Myelodysplastic syndromes are a group of disorders caused by poorly formed or dysfunctional blood cells. Myelodysplastic syndromes occur when something goes wrong in your bone marrow — the spongy material inside your bones where blood cells are made.
There is no cure for myelodysplastic syndromes. Treatment for myelodysplastic syndromes usually focuses on reducing or preventing complications of the disease and its treatments. In certain cases, myelodysplastic syndromes are treated with a bone marrow transplant, which may help prolong life.
Myelodysplastic syndromes rarely cause signs or symptoms in the early stages of the disease. In time, myelodysplastic syndromes may cause:
When to see a doctor
Petechiae may look like a rash and usually appear in clusters. Here they appear on a leg (A) and on an abdomen (B). ...
Myelodysplastic syndromes occur when something happens to disrupt the orderly and controlled production of blood cells. People with myelodysplastic syndromes have blood cells that are immature and defective, and instead of developing normally, they die in the bone marrow or just after entering the bloodstream. Over time, the number of immature, defective cells begins to surpass that of healthy blood cells, leading to problems such as anemia, infections and excess bleeding.
Doctors divide myelodysplastic syndromes into two categories based on their cause:
Types of myelodysplastic syndromes
Factors that may increase your risk of myelodysplastic syndromes include:
Complications of myelodysplastic syndromes include:
Preparing for your appointment
Whom to see
How to prepare
Questions to ask
In addition to the questions that you've prepared to ask your doctor, don't hesitate to ask other questions that occur to you during your appointment.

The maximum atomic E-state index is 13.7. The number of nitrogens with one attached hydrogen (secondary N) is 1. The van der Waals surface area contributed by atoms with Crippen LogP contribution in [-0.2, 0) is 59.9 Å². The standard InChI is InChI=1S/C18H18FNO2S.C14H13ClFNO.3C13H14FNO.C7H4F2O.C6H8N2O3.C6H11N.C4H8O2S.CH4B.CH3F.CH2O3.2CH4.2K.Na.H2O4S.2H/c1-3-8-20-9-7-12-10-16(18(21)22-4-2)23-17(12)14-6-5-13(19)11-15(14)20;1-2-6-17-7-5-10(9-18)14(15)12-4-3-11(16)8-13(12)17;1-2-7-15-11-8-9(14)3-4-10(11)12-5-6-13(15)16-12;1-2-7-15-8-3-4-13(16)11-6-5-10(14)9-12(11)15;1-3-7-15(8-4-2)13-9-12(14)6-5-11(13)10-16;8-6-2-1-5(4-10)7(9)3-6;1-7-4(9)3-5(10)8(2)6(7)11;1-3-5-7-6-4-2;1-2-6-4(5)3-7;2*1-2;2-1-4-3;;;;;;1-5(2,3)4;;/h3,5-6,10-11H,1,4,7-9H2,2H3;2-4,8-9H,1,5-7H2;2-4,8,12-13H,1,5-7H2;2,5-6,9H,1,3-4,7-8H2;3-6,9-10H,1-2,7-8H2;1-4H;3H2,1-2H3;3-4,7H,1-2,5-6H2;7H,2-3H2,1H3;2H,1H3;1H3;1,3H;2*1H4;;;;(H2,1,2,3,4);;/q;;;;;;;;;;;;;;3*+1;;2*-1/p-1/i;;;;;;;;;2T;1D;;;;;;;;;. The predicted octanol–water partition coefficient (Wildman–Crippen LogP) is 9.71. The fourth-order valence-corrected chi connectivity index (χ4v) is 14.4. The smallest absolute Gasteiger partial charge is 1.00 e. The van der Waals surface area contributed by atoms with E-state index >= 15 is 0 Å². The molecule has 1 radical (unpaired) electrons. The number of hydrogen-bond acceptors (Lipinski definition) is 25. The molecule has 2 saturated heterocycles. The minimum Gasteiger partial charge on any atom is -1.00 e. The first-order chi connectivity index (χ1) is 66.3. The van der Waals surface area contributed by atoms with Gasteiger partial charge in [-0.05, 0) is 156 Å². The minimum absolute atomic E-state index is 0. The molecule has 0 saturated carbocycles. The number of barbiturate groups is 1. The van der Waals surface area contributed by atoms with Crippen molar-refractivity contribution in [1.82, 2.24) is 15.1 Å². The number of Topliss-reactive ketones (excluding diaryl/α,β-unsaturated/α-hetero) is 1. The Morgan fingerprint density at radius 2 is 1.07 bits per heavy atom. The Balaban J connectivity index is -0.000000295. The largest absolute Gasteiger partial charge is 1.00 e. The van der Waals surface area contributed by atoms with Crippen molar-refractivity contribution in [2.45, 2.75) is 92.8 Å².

What to expect from your doctor
Tests and diagnosis
If abnormal numbers of blood cells have been detected in your blood, your doctor may begin with tests and procedures to rule out diseases and conditions other than myelodysplastic syndromes that have similar signs and symptoms.
In addition, your doctor may recommend tests and procedures used to diagnose myelodysplastic syndromes, such as:
Bone marrow biopsy
In a bone marrow aspiration and biopsy, a doctor or nurse uses a thin needle to remove a small amount of liquid bone marrow, usually from a spot in the back of your hipbone called the posterior iliac ...
Treatments and drugs
No definitive cure or treatment for myelodysplastic syndromes exists. Instead, most people receive supportive care to help manage symptoms such as fatigue and to prevent bleeding and infections.
Bone marrow stem cell transplant
Lifestyle and home remedies
Because people with certain myelodysplastic syndromes have low white blood cell counts, they're subject to recurrent, and often serious, infections. To reduce your risk of infections, try to:
Last Updated: 2011-11-04
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